Singapore set to execute first woman in nearly 20 years, rights groups say
KUALA LUMPUR, Malaysia — Singapore executed a man Wednesday for drug trafficking and is set to hang a woman Friday — the first in 19 years — prompting renewed calls for a halt to capital punishment.
Mohammed Aziz Hussain, 56, was hanged at Singapore's Changi Prison and has been buried, said activist Kirsten Han of Transformative Justice Collective, which advocates for abolishing the death penalty in Singapore. A citizen of the city-state, he was sentenced to death in 2018 for trafficking around 50 grams (1.75 ounces) of heroin, Han said.
Saridewi Djamani, a 45-year-old Singaporean woman, is due to be hanged Friday after she was convicted and sentenced in 2018 for trafficking around 30 grams (1.05 ounces) of heroin, the group and other human rights organizations said. Han said the last woman known to have been hanged in Singapore was 36-year-old hairdresser Yen May Woen, also for drug trafficking, in 2004.
"Singaporean authorities must immediately stop these blatant violations of the right to life in their obsessive enforcement of misguided drug policies," Adilur Rahman Khan, secretary-general of the International Federation of Human Rights, said in a statement.
If Djamani's is executed as planned, Singapore will have executed 15 people for drug offenses since it resumed hangings in March 2022, an average of one execution every month, Transformative Justice Collective, Amnesty International and seven other groups said in a joint statement.
Anyone — citizens and foreigners alike — convicted of trafficking more than 500 grams (17.64 ounces) of cannabis and 15 grams (0.53 ounces) of heroin faces the mandatory death penalty.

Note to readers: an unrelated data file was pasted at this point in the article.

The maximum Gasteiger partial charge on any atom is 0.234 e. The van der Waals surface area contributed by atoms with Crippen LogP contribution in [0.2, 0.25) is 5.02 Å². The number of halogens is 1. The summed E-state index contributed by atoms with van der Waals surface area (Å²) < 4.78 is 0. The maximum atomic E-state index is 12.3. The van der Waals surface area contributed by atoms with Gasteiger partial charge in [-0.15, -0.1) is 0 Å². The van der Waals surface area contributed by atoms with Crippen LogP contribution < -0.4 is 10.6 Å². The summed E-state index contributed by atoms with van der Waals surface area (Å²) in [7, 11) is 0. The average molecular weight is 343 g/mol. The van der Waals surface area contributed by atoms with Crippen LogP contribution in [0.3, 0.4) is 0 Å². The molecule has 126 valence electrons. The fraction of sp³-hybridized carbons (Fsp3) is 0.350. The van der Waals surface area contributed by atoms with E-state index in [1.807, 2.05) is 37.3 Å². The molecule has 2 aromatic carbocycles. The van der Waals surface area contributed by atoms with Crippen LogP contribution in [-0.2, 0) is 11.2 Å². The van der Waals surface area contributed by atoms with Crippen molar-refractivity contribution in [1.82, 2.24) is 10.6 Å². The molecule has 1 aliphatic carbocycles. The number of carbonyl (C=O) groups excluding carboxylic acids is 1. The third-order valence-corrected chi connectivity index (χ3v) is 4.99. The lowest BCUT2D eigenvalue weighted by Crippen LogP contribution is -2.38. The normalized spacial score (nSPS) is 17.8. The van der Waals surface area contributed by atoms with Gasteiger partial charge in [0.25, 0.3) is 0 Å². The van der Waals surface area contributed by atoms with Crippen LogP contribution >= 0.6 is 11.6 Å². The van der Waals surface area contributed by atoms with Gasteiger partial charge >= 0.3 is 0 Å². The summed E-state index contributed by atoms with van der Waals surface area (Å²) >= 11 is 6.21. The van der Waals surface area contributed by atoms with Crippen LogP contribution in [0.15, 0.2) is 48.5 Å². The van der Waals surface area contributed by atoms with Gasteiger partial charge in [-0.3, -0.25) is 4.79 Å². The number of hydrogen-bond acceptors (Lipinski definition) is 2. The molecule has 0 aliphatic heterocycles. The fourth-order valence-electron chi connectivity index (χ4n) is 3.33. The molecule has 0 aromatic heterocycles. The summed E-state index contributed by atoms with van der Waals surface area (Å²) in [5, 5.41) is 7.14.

Human rights groups, British business mogul Richard Branson and the United Nations have urged Singapore to halt executions for drug-related offenses as increasing evidence shows the death penalty is ineffective as a deterrent. But Singapore authorities insist that all prisoners get due process of law and that capital punishment remains key to helping halt both drug demand and supply.
The joint statement by Transformative Justice Collective and other groups noted that Law Minister K. Shanmugam reportedly acknowledged in a 2022 interview that Singapore's harsh policy on drugs has not led to the arrest of the so-called drug kingpins.
"Instead of disrupting drug cartels ... the government of Singapore deliberately retains capital drug laws that, in practice, operate to punish low-level traffickers and couriers, who are typically recruited from marginalised groups with intersecting vulnerabilities," the statement said.
The groups said Singapore is out of step with the global trend of more countries moving away from capital punishment. Neighboring Thailand has legalized cannabis while Malaysia ended the mandatory death penalty for serious crimes this year. The groups urged Singapore to halt all executions and instead pursue effective measures to humanely address drug trafficking in the country.
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